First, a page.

Nigerians have experienced a series of disappointments from several governments since the nation’s return to civilian rule in 1999. However, the distrust in government has deep roots that predate this period.

The military era was marked by a brutal form of governance, characterized by strict order and obedience to the whims of military juntas. The long rule of the military had a profound impact on the citizens, making it challenging for them to come to terms with the unregulated actions displayed by the civilians they elected into office.

Promises left unfulfilled and the conduct of the political class have eroded the trust citizens once had in them. It is clear that the political elite often prioritizes personal gain over the welfare of the masses. Helplessly, the public witnesses how seemingly ordinary local government councilors and chairmen enter office and return with lavish lifestyles that are a stark contrast to their previous status.

This widespread scenario has led to the belief that almost everyone in Nigeria seeks political office solely for personal wealth accumulation, rather than for the genuine desire to serve their country.

Unfortunately, this prevailing trend has also cast a shadow on the genuine politicians who are committed to making a positive impact.
The Tinubu Administration assumed office after eight years of perceived mismanagement by the previous administration under President Muhammadu Buhari, despite both leaders being in the same political party. Interestingly, there appears to be a distinct difference in vision and governance style between the two.

Tinubu wasted no time in assembling his team after taking the oath of office, a process that took President Buhari over six months. Regardless of personal sentiments, it’s evident that the ministers in Tinubu’s cabinet have hit the ground running, displaying a clear commitment to the promised “RENEWED HOPE.”

Almost all the ministers have shown a strong dedication to their roles. Tinubu’s track record of selecting and utilizing competent individuals is evident in his current cabinet, some of whom served with distinction during his tenure as governor of Lagos.
The Minister of Humanitarian and Poverty Alleviation Affairs, Betta Edu, a young and dynamic medical doctor, is making significant strides in her role, revitalizing a ministry that had previously been dormant. Similarly, the Minister of Interior, Olubunmi Tunji-Ojo, has made unprecedented progress in addressing long-standing issues, such as the backlog of over 200,000 international passports for Nigerians, which were expedited and delivered within weeks. Other departments under the ministry, such as the Correctional Service and Civil Defence Corps, are also undergoing positive transformations.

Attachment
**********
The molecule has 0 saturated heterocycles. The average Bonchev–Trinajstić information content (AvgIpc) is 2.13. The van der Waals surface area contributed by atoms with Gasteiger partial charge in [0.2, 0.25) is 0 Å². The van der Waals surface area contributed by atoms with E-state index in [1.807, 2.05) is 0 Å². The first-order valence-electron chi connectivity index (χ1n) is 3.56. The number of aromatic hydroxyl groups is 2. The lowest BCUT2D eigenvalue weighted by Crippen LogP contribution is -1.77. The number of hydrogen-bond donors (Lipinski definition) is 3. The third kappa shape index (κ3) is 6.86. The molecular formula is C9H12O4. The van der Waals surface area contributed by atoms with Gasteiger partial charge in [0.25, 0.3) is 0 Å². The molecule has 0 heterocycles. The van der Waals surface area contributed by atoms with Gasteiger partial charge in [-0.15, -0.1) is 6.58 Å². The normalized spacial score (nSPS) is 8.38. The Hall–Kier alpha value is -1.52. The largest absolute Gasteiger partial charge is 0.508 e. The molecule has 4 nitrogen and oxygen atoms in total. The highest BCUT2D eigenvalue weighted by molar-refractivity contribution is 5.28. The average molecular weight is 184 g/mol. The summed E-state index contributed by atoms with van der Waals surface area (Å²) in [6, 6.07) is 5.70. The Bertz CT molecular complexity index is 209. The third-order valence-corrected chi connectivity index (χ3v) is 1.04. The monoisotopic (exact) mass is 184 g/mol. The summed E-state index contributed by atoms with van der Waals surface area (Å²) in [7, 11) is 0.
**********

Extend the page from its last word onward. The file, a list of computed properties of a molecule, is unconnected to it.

The dynamism of Nyesom Wike, the Minister of the Federal Capital Territory, and David Umahi, the Minister of Works, cannot be overlooked. Positive changes are happening in various sectors, including education, health, tourism, women’s affairs, communication, and youth affairs. The inclusion of the energy and enthusiasm of the youth, combined with the wisdom and experience of the elders, in Tinubu’s administration signals hope for a brighter future for Nigeria.

In light of these developments, it is essential for citizens to exercise patience, evaluate the sincerity of the administration, and allow peace to prevail in the country. Although the economic climate may currently be unfavorable, there is hope that things will eventually fall into place.

Political opponents, pressure groups, and dissenting voices should remember that Nigeria is our collective homeland, and we all have a responsibility to work together to make it thrive. Government public enlightenment programmes must also step up to ensure citizens have access to up-to-date information, reducing rumors and misunderstandings.

As the nation embarks on this journey of renewal and progress, the collaboration between the government and the people is crucial in building a brighter and more prosperous future for Nigeria.

(Aare Olaseni O. Egbeyemi, a Public Affairs Analyst and Social Reformist writes from Lagos)

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